By Morgan Knox, Contributing Writer
It’s common to see students walking around with headphones in their ears as they are walking to class.
Many students listen to music while they work on homework in the library, and a pair of headphones and tunes is a staple for when people are working out in the RAWC on campus.
Music is a large part of life and modern culture.
With the help of technology, music is readily available to listeners around the world.
The emergence of music streaming websites has shifted the direct purchasing of music from the musicians to third party sources.
“I listen to music mainly through my Spotify premium streaming account,” junior art major Amber Troppman said.
“I am able to create my own playlists to keep myself entertained and focused while working on my art.”
Most streaming websites offer applications that smartphone users can download directly to their cell phones to take music on the go.
Some instant music streaming websites include: Pandora Radio, Spotify, Amazon Prime Music, Jango internet radio, Slacker Radio, AccuRadio, Google Play Music, Apple Music and YouTube.
“The ability to stream music whenever and wherever has given listeners the freedom to enjoy whatever kind of music they want,” Joshua Warren drummer for the local Oklahoma City band Cavern Company said.
“That freedom ultimately comes at the cost of the musicians or bands that spend hours producing those songs.”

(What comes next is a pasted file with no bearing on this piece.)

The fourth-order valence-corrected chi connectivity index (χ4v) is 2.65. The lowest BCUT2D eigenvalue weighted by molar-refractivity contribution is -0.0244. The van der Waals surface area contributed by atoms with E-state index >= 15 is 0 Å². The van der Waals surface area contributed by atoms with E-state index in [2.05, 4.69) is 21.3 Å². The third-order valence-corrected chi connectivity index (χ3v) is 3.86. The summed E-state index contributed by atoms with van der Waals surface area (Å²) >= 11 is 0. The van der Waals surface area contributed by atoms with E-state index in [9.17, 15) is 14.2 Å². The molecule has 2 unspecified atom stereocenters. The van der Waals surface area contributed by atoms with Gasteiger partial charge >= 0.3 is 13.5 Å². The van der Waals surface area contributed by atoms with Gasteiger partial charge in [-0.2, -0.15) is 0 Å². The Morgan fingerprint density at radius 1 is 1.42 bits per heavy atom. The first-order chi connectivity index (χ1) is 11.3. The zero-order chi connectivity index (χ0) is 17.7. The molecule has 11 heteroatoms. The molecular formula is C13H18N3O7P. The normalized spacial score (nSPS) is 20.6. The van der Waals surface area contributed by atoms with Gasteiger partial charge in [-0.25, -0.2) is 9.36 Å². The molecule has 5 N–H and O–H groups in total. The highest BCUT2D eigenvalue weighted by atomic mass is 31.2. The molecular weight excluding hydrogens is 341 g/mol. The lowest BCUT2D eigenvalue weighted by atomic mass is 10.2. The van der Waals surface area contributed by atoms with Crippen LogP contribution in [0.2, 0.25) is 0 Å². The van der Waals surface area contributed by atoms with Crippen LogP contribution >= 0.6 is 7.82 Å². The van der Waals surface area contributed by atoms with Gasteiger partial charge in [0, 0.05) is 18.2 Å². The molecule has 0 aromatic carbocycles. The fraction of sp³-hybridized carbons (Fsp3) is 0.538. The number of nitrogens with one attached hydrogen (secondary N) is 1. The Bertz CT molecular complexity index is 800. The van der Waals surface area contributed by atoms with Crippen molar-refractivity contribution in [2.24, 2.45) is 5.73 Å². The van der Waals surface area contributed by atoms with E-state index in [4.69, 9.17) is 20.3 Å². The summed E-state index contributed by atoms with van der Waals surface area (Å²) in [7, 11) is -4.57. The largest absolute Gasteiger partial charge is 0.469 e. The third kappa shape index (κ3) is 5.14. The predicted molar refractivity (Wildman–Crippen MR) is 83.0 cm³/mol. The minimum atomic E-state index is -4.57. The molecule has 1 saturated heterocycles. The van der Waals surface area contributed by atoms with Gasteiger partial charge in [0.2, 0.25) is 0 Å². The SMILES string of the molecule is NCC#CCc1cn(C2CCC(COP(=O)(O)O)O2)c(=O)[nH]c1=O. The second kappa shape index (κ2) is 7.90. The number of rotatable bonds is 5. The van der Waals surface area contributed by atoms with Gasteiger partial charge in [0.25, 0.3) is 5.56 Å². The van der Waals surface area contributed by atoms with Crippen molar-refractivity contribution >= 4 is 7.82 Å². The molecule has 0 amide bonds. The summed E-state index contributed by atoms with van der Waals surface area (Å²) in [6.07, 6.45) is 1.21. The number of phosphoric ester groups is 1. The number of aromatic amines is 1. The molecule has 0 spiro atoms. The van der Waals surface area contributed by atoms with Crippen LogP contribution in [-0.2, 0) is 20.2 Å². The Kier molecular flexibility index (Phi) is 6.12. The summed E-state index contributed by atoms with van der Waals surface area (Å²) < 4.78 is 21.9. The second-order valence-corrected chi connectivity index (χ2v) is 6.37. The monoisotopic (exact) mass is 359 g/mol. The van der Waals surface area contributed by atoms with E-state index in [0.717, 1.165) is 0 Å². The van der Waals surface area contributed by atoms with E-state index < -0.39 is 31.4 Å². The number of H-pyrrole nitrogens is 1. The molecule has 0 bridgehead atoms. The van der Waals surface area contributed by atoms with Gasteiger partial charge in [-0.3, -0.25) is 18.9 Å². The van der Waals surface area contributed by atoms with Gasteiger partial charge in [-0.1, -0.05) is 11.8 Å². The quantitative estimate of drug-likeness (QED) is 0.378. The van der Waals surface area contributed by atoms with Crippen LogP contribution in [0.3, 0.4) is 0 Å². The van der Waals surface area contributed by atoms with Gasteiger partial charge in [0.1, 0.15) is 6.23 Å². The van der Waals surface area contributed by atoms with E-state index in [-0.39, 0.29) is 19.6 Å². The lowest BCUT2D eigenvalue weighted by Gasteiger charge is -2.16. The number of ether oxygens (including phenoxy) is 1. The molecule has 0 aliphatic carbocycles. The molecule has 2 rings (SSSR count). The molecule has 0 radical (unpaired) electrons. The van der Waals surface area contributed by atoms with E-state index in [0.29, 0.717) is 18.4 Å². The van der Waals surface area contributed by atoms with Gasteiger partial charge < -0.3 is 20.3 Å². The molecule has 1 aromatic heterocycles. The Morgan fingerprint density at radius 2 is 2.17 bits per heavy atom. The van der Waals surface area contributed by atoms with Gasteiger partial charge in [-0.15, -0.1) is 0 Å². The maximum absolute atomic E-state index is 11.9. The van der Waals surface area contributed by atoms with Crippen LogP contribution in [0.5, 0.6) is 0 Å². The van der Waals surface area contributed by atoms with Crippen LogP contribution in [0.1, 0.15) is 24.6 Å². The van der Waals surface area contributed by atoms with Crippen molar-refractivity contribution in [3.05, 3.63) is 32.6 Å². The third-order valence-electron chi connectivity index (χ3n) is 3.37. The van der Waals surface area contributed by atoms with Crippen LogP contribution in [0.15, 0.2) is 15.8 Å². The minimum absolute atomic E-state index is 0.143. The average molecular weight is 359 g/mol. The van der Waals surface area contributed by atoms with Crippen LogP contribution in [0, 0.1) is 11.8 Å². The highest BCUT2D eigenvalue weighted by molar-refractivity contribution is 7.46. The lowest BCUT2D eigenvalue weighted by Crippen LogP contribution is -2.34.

The internet has increased the level of convenience for the average listener.
Vinyl records are sought after by a select audience, but most people are listening to music digitally. Technology has moved the music industry into an era of instant gratification.
“We currently live in a world where online on-demand streaming is king,” said Kolby Yarbrough, OBU graduate and lead guitarist for Cavern Company said.
“Musicians will spend time, effort and a lot of money producing music they are proud of to share with their listeners but streaming websites pay musicians very little in return.”
There is generally a time lapse of a year or two between when artists produce an album before they produce another.
This allows for musicians time to go on tour to perform their new albums, sell merchandise, sell tickets and gives the artists time to work on new songs.
“Playing shows is where we get our main source of income as a band,” Zach Shomaker, lead vocalist and guitar player of Cavern Company said.
“It’s the same for big label groups. Without playing shows bands would not make money off of ticket sales or merchandise.”
The modern music industry is a tough business especially now that there are thousands of musicians and artists available and the demand of a button. In the past musicians relied on selling albums for their main source of income, but now concerts and ticket sales are the main source of income for even big label groups.
“After a group drops a new album, they will usually go on tour,” Yarbrough said. “Artists have had to increase their ticket prices for concerts to help make up for streaming sites and for people just purchasing select songs from their albums.”
The time between albums is also due to the fact that there is so much effort required for producing a full length album.
Musicians invest an immense amount of time in the writing, recording, editing and mastering phases that are needed for full production of songs.
“We spent a full week in October at Closet Studios in Tulsa recording all the different tracks for our upcoming six song EP release,” Shomaker said.